Buddhist beliefs about life and death state that when an individual dies, unless they have achieved nirvana during their life, they will be reborn over and over again. To help ease their journey into the next life, personal possessions, food and money are burned at the funeral. Burning these items transfers them into the spiritual world where the deceased can use them until they are reincarnated.
Most of the items burnt during a Buddhist funeral are offerings to the dead. Fruit and flowers are commonly burnt and allow the mourners to show their compassion for the recently deceased. In some forms of Buddhism the family will burn all of the deceased's favorite possessions so the individual may have them on his journey. This practice differs between denominations of Buddhism. For example, the Quang Minh temple website describes a Vietnamese funeral where relatives burn comfort items such as cigarettes, candy and other items 100 days after the funeral for the enjoyment of the deceased in the afterlife.
Incense is one of the most symbolically important objects burnt during a Buddhist funeral ceremony.The function of the incense is twofold. It helps calm the spirit of the deceased, and helps purify both the surroundings and the individuals at the funeral. All attendees must offer up incense during the funeral. It may come in the form of sticks, but is usually in powder form and burnt in a censer. Also, the smell of the incense helps sweeten the air.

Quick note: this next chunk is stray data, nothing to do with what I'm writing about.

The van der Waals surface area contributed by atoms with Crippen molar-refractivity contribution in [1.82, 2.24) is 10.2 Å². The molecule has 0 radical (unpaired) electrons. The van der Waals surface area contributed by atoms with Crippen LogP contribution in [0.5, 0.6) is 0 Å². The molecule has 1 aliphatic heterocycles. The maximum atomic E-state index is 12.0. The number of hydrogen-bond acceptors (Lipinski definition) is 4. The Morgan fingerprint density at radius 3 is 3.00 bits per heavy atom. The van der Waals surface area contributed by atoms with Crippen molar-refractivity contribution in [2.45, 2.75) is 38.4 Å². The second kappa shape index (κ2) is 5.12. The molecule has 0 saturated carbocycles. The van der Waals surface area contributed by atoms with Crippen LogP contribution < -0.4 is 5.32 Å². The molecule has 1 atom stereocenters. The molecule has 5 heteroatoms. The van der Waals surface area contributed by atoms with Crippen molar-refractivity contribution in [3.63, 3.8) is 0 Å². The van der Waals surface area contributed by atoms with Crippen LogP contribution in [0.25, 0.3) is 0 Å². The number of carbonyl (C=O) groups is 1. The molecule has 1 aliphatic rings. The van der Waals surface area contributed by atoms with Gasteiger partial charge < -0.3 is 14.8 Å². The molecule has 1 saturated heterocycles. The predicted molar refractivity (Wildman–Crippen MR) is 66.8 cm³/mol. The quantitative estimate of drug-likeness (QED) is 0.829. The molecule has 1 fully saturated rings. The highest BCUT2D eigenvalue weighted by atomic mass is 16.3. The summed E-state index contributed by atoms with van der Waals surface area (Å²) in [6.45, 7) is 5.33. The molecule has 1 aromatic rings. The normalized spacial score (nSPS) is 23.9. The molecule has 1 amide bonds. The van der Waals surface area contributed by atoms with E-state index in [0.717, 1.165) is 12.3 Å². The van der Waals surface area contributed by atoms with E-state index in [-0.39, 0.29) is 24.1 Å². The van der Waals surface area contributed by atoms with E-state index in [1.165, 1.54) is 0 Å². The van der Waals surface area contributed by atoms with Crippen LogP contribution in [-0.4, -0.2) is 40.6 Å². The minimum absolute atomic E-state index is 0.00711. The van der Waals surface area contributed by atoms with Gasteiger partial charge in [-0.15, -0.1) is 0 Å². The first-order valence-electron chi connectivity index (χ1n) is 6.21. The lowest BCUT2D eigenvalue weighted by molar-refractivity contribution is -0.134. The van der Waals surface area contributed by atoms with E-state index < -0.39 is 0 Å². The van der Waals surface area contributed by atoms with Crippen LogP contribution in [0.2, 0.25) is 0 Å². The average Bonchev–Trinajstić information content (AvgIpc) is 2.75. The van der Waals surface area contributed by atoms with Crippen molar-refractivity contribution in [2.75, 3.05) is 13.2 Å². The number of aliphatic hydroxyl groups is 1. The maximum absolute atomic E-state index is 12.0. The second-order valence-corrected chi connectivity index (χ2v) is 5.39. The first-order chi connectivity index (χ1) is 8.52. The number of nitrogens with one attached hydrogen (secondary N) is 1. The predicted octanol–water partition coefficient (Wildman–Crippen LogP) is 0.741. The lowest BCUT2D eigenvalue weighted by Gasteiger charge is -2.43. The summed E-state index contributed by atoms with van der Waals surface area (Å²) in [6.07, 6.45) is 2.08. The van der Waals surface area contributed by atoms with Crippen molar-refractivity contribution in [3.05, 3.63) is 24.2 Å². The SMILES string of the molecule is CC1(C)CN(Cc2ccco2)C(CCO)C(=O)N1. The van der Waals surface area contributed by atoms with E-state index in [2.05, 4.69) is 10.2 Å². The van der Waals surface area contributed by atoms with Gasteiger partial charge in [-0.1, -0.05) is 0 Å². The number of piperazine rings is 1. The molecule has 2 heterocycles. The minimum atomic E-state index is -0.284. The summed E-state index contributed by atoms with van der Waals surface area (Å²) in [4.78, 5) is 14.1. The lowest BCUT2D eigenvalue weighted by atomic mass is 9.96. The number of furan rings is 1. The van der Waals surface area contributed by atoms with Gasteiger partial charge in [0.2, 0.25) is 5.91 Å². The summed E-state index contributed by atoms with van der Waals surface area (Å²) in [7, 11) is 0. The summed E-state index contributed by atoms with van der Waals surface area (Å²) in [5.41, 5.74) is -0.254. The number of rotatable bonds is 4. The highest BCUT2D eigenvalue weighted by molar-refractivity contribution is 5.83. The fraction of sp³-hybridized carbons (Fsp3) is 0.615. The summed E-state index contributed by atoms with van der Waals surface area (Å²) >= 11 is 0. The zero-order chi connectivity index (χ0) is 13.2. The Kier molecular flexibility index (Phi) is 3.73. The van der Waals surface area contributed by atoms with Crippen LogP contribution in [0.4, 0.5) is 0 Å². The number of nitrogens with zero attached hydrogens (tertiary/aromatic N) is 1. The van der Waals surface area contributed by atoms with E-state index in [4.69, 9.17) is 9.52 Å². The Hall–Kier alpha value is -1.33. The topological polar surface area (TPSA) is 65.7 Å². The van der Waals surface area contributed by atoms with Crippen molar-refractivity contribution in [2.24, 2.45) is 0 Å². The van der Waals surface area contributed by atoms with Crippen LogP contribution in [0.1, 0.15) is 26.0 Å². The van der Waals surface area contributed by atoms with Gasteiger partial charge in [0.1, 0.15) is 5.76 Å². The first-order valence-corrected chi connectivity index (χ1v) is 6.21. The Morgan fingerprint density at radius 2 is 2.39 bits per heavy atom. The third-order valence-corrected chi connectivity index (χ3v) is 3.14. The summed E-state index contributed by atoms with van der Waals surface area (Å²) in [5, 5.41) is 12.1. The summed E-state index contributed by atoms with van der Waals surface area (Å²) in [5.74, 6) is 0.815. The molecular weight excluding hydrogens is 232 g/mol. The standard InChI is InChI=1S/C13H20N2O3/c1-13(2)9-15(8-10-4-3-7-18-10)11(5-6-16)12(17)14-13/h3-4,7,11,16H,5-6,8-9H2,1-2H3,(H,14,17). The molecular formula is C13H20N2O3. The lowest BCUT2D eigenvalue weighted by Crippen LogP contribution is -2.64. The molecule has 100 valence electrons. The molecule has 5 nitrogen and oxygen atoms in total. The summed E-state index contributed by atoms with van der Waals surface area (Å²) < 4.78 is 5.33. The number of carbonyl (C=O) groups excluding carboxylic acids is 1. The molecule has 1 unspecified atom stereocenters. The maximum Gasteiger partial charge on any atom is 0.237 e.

Since there are many different forms of Buddhism, the various rites and rituals performed by the priest and family differ greatly. In some cases, the body itself is burned as part of the funeral in many ceremonies. According to Buddhanet, these Buddhists believe that because Buddha himself was cremated, he set an example that followers of Buddhism should follow. Although all the bodies of all early followers of Buddhism were burnt, many sects now choose to forgo cremation in favor of burying the body.
In some Buddhist ceremonies a flag is also burnt. This is another act meant to signify the spirit of the individual finally moving on. Buddhist lamas prepare a paper flag with the name of the deceased written on it. Members of the the family place the flag in the center of a ring of lamps and then begin to light each one. When the lighting is finished, the priest then burns the flag with the largest of the lamps. Buddhists also believe this purifies the house, allowing the deceased to move on both spiritually and emotionally.
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